Review Summary: This album has everything the previous one had and so much more. It also addresses the shortcomings of "Contempt", firmy setting Assemblage 23's style in stone for the albums to come.2 of 2 thought this review was well written
Alright, so after reviewing Assemblage 23's debut album, it's time for the follow-up, "Failure". It's quite risky, even audacious to name your album so, but Tom Shear doesn't care. And rightfully so - this album won't get picked on for being "appropriately named" nor anything like that. It's great.
First of all, let's talk about the differences between this album and "Contempt", of which there are many. Most noteworthy is the shift from dark, brooding, dystopian, droning songs into more upbeat ones with much more energy. They're also considerably more lighthearted (although still with an overall serious tone), and a whole ***load more catchy. Yep, the catchiness of this album is what makes it so good - the genre is supposed to be called electropop/futurepop, and we're finally getting the pop we were promised.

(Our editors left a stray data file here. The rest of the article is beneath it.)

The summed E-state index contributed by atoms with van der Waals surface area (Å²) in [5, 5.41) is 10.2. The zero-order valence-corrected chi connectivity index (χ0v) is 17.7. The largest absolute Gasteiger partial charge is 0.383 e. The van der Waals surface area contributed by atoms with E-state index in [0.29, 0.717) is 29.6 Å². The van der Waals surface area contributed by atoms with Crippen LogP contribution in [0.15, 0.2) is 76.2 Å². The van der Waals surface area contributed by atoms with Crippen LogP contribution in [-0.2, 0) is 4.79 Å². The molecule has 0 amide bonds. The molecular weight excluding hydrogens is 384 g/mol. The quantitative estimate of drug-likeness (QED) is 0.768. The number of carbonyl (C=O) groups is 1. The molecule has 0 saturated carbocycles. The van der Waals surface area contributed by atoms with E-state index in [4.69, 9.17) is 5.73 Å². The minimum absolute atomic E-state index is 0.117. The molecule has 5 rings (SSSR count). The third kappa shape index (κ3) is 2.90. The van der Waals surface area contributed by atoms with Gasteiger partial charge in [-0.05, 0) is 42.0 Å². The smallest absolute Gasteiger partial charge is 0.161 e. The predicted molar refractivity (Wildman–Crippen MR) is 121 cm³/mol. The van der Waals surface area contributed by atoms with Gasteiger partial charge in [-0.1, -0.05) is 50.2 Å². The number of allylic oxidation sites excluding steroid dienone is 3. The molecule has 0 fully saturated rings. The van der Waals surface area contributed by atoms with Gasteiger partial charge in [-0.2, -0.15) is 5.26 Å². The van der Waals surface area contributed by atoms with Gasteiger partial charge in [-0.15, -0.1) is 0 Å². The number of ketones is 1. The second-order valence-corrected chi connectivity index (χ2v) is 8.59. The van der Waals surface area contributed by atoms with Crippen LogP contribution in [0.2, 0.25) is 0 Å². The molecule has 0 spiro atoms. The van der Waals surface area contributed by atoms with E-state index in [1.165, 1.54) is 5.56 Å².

While still reminescent of Alex Brandon's work, this album moves much closer in tone to the works of artists such as Depeche Mode or Hurts (naturally with more electronics). The pop tendency almost completely overshadows the industrial/darkwave flavor of "Contempt', while still maintaining the synthy hooks which made that album so good. This was probably achieved thanks to Tom Shear's singing, which is now prevalent throughout the album, as opposed to the sparingly used passages on "Contempt" - a huge nod towards Depeche mode in regards to execution, as well as lyrical content. Poppier influences shine through in songs like Tried, while others like Disappoint feel like techno and even border on eurodance. Considerably less contemplative and ambient than its predecessor, and more "imposing" if you will, "Failure" is definitely a unique experience which provides most of what "Contempt" can give you and then some.